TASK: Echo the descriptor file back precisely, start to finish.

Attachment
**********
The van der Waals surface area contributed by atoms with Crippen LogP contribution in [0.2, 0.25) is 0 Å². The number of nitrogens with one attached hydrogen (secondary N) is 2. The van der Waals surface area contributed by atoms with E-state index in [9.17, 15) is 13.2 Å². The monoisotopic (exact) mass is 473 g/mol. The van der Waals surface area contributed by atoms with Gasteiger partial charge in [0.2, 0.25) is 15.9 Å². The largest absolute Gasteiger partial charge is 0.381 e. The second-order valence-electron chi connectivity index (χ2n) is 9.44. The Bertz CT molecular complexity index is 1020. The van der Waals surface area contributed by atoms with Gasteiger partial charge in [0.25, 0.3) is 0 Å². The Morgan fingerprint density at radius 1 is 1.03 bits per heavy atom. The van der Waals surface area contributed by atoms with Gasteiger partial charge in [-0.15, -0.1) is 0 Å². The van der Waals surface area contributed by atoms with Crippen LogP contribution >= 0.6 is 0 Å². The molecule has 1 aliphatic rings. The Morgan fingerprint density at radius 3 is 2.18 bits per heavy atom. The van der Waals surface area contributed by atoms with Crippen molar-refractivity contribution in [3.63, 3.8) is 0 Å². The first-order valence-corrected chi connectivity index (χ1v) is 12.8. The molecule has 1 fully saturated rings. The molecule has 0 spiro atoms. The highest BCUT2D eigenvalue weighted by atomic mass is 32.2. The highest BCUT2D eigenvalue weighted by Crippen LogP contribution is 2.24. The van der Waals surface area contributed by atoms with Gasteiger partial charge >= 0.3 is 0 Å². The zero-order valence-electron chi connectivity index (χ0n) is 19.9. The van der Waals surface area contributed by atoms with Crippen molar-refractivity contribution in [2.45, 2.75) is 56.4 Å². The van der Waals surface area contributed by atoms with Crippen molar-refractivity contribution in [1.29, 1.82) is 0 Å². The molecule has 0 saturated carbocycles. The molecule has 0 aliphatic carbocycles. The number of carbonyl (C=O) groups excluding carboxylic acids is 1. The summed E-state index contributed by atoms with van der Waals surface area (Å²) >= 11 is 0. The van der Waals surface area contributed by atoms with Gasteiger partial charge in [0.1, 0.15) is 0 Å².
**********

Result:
The van der Waals surface area contributed by atoms with Crippen LogP contribution in [0.2, 0.25) is 0 Å². The number of nitrogens with one attached hydrogen (secondary N) is 2. The van der Waals surface area contributed by atoms with E-state index in [9.17, 15) is 13.2 Å². The monoisotopic (exact) mass is 473 g/mol. The van der Waals surface area contributed by atoms with Gasteiger partial charge in [0.2, 0.25) is 15.9 Å². The largest absolute Gasteiger partial charge is 0.381 e. The second-order valence-electron chi connectivity index (χ2n) is 9.44. The Bertz CT molecular complexity index is 1020. The van der Waals surface area contributed by atoms with Gasteiger partial charge in [0.25, 0.3) is 0 Å². The Morgan fingerprint density at radius 1 is 1.03 bits per heavy atom. The van der Waals surface area contributed by atoms with Gasteiger partial charge in [-0.15, -0.1) is 0 Å². The van der Waals surface area contributed by atoms with Crippen LogP contribution >= 0.6 is 0 Å². The molecule has 1 aliphatic rings. The Morgan fingerprint density at radius 3 is 2.18 bits per heavy atom. The van der Waals surface area contributed by atoms with Crippen molar-refractivity contribution in [3.63, 3.8) is 0 Å². The first-order valence-corrected chi connectivity index (χ1v) is 12.8. The molecule has 1 fully saturated rings. The molecule has 0 spiro atoms. The highest BCUT2D eigenvalue weighted by atomic mass is 32.2. The highest BCUT2D eigenvalue weighted by Crippen LogP contribution is 2.24. The van der Waals surface area contributed by atoms with Gasteiger partial charge >= 0.3 is 0 Å². The zero-order valence-electron chi connectivity index (χ0n) is 19.9. The van der Waals surface area contributed by atoms with Crippen molar-refractivity contribution in [2.45, 2.75) is 56.4 Å². The van der Waals surface area contributed by atoms with Crippen molar-refractivity contribution in [1.29, 1.82) is 0 Å². The molecule has 0 saturated carbocycles. The molecule has 0 aliphatic carbocycles. The number of carbonyl (C=O) groups excluding carboxylic acids is 1. The summed E-state index contributed by atoms with van der Waals surface area (Å²) >= 11 is 0. The van der Waals surface area contributed by atoms with Gasteiger partial charge in [0.1, 0.15) is 0 Å².